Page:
By Everett Brazile III
Oklahoma wheat producers looking to increase forage production have a new option for the 2020 season, as Oklahoma State University has released a new variety, OK Corral, which promises better forage for cattle, both for grazing as well as hay.
OK Corral was released in September 2019 and contains traits from several varieties, including Y98-912, an experimental soft red winter wheat line developed by WestBred in Indiana. It also included traits from OK Bullet, an OSU variety released in 2005, and a sister to OK Bullet, OK00611W. Other varieties in the research were experimental lines from Pioneer and the Ukraine.
Researchers were most interested in the soft wheat variety, Y98-912, as it had a good disease resistance package they wanted to incorporate into a new variety. The soft red winter wheat variety was also an awnless one, meaning it lacked the awns, or “beards” typically found on the head in most varieties.
“We started with a soft red winter wheat, and we were trying to bring new disease resistance through the soft wheat, but the soft wheat contained the beardless traits in OK Corral,” said Dr. Brett Carver, chair of the OSU Wheat Improvement Team.
That disease package came through in OK Corral, as it exhibits resistance to several diseases, including stripe rust, leaf rust, tan spot, wheat streak mosaic, powdery mildew and Septorium leaf blotch, although it is somewhat susceptible to barley yellow dwarf. In terms of insects, it currently only shows resistance to Hessian fly. It also grows well in acid soil.
It was the awnless traits that gained researchers’ attention, however, as the awnless traits make it better suited for forage production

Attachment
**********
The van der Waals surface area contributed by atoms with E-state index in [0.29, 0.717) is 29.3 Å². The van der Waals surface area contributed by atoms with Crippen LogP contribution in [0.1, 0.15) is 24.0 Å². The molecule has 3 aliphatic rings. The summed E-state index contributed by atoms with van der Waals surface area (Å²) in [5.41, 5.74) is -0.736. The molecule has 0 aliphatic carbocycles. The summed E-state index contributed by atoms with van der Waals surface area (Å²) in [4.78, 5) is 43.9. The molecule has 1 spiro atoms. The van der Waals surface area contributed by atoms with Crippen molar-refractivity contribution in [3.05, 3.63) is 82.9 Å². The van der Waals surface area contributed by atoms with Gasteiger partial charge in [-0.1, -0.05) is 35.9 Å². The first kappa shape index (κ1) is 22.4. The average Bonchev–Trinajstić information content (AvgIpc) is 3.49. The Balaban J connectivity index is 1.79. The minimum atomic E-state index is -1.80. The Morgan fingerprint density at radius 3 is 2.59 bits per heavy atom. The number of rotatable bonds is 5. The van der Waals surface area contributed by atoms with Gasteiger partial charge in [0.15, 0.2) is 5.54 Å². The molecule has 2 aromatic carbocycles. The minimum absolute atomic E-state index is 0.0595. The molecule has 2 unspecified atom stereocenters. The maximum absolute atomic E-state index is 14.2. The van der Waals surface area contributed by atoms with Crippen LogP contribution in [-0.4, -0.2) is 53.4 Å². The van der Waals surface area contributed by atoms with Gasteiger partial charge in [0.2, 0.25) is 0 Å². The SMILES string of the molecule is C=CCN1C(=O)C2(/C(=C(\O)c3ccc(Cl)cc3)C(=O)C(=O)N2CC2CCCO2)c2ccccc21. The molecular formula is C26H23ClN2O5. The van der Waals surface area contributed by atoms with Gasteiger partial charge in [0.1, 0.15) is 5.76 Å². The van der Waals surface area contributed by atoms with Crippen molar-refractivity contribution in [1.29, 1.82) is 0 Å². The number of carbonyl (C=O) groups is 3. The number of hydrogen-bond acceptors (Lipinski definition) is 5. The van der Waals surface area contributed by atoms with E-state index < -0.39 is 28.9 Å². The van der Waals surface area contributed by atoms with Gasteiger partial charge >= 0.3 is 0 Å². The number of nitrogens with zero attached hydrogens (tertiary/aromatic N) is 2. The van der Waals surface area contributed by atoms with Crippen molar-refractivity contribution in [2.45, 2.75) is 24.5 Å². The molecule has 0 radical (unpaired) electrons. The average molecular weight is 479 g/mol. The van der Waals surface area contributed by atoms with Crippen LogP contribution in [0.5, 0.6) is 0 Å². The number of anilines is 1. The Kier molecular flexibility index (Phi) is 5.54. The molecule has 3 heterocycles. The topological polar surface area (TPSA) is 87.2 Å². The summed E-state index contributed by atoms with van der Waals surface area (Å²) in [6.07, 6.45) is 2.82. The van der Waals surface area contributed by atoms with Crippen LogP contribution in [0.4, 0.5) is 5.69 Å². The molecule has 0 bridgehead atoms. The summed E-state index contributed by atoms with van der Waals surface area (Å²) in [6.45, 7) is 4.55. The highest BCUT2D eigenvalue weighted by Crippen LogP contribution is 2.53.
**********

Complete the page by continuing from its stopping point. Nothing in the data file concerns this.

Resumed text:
“Being an awnless, or beardless variety, you want it to be used for forage, so it has the ability to produce good forage,” Carver said. “The beards typically cause irritation to the cattle. It gets stuck in their mouth. If you take the sharp-pointed beards out, you don’t have that irritation.”
Carver added that it also produces grain better than many other beardless varieties, making it equally suitable for grain or dual-purpose production as well as forage.
“Because it’s beardless, it could be used entirely as forage. It is not our intent to produce just a hay-type variety; we want someone to be able to harvest it to make grain,” Carver said. “We needed a better option as a beardless wheat that can be used as grain, that can be used as hay, that can be used as forage. We needed a better quality system than what’s out there now.”
The wheat has been tested across the state, and researchers found it does yield well but is more suited to western areas of the state and into the Texas Panhandle. It is unclear how well it does in Kansas or other parts of Texas, however.
“It will yield quite well in Central Oklahoma, but you get lower test weight in that part of the state,” Carver said. “I suspect it will go more south than north.”
As for baking qualities, soft wheat is not typically used for bread flour, but more for crackers, cookies and pastries. With traits from other hard wheat, like OK Bullet, however, it retains its quality for baking bread.
“I would put it in the acceptable to above-acceptable for bread flour quality,” he said. “Anything you will normally use hard red winter wheat for, this fits the category quite well.”
Read more in the January issue of Oklahoma Farm & Ranch.